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There’s no better way to maximize price at auction than selling at absolute auction. What is an absolute auction? It is the genuine intent to transfer to the highest bidder regardless of price: https://mikebrandlyauctioneer.wordpress.com/2015/11/27/genuine-intent-to-transfer-to-the-highest-bidder-regardless-of-price/.

It’s understood that some auctioneers disagree — primarily those who either haven’t tried this method sufficiently or didn’t market that subject property correctly. Here’s our previous treatise on an abundance of auction research concerning: https://mikebrandlyauctioneer.wordpress.com/2021/07/27/which-is-better-for-the-seller-absolute-with-reserve/.

However, as such, some auctioneers advertise absolute auctions which are not — and rather have some sort of minimum bid, undisclosed reserve, and/or seller confirmation. The worst of these bait and switch schemes is advertising (real property) absolute and saying, “Sold!” and then if the seller is not happy, refuse to close.

Coupled with the “if the seller is not happy, we won’t close” is a threat from the auctioneer’s/seller’s attorney that we’ll “tie you up on court” if you sue us. In other words, “Sold!” for $1,250,000 and then just tell the buyer there’s no use suing us [the seller] for specific performance as we’ll countersue, costing you lots of time and money.

Of course, it helps when the auctioneer is an attorney, has an attorney on retainer, and/or in the family. Otherwise, suing with a losing hand can cost more than just paying any sellers any amount needed to make them happy. Absolute auctions do sometimes have third-party guarantors who make up any deficiencies.

Otherwise, to say this is dreadful behavior is an understatement. What all auctioneers need to realize is not all sellers can (or should) sell absolute, and some sellers shouldn’t sell by auction at all. We’ve held an absolute seller must have — at a minimum — sufficient equity, a sense of urgency, reasonable expectations, and of course the genuine intent to sell to the highest bidder.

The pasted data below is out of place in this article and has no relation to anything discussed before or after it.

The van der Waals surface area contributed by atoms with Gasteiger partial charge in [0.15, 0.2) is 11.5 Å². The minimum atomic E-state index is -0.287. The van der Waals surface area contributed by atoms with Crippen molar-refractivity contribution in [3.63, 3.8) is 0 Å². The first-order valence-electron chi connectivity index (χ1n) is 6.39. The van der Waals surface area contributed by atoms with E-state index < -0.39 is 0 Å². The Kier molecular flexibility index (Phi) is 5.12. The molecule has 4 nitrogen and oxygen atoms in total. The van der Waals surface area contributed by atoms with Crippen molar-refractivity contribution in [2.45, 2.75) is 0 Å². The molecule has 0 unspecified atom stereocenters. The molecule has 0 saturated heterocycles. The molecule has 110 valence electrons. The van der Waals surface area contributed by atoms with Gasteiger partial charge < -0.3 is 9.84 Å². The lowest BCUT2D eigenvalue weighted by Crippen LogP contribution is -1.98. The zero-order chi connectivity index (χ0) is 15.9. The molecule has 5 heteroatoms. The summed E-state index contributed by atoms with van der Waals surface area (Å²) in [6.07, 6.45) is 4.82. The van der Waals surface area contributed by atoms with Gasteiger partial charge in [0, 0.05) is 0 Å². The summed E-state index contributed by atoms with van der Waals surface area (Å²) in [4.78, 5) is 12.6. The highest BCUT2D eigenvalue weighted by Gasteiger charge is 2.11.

The courts in the United States appear to be more and more sensitive to false advertising, bait and switch schemes, and related. It would seem to be prudent to avoid implementing this particular maneuver given being “tied up in court” may not be for that long, with the seller being forced to sell. As well, there’s a risk the buyer would be awarded legal fees.

This might be a good time to check your terms and conditions, and if you see any condition on selling absolute, such as “Bidder agrees if the price is deemed insufficient …” (or anything similar) to talk to your attorney about cleaning any of that up, so you’re not sitting in court trying to explain any absolute-auction-hybrid scheme.

Lastly, a “with reserve” auction is an option. With likely fewer participants, this type of auction gives the seller the option to accept or reject the highest bid. This is perfectly legal and ethical, where the “absolute — but we might not close” plan is neither.

Mike Brandly, Auctioneer, CAI, CAS, AARE has been an auctioneer and certified appraiser for over 30 years. His company’s auctions are located at: Mike Brandly, Auctioneer, RES Auction Services, and Goodwill Columbus Car Auction. He serves as Distinguished Faculty at Hondros College, Executive Director of The Ohio Auction School, and an Instructor at the National Auctioneers Association’s Designation Academy and Western College of Auctioneering. He is faculty at the Certified Auctioneers Institute held at Indiana University and is approved by The Supreme Court of Ohio for attorney education.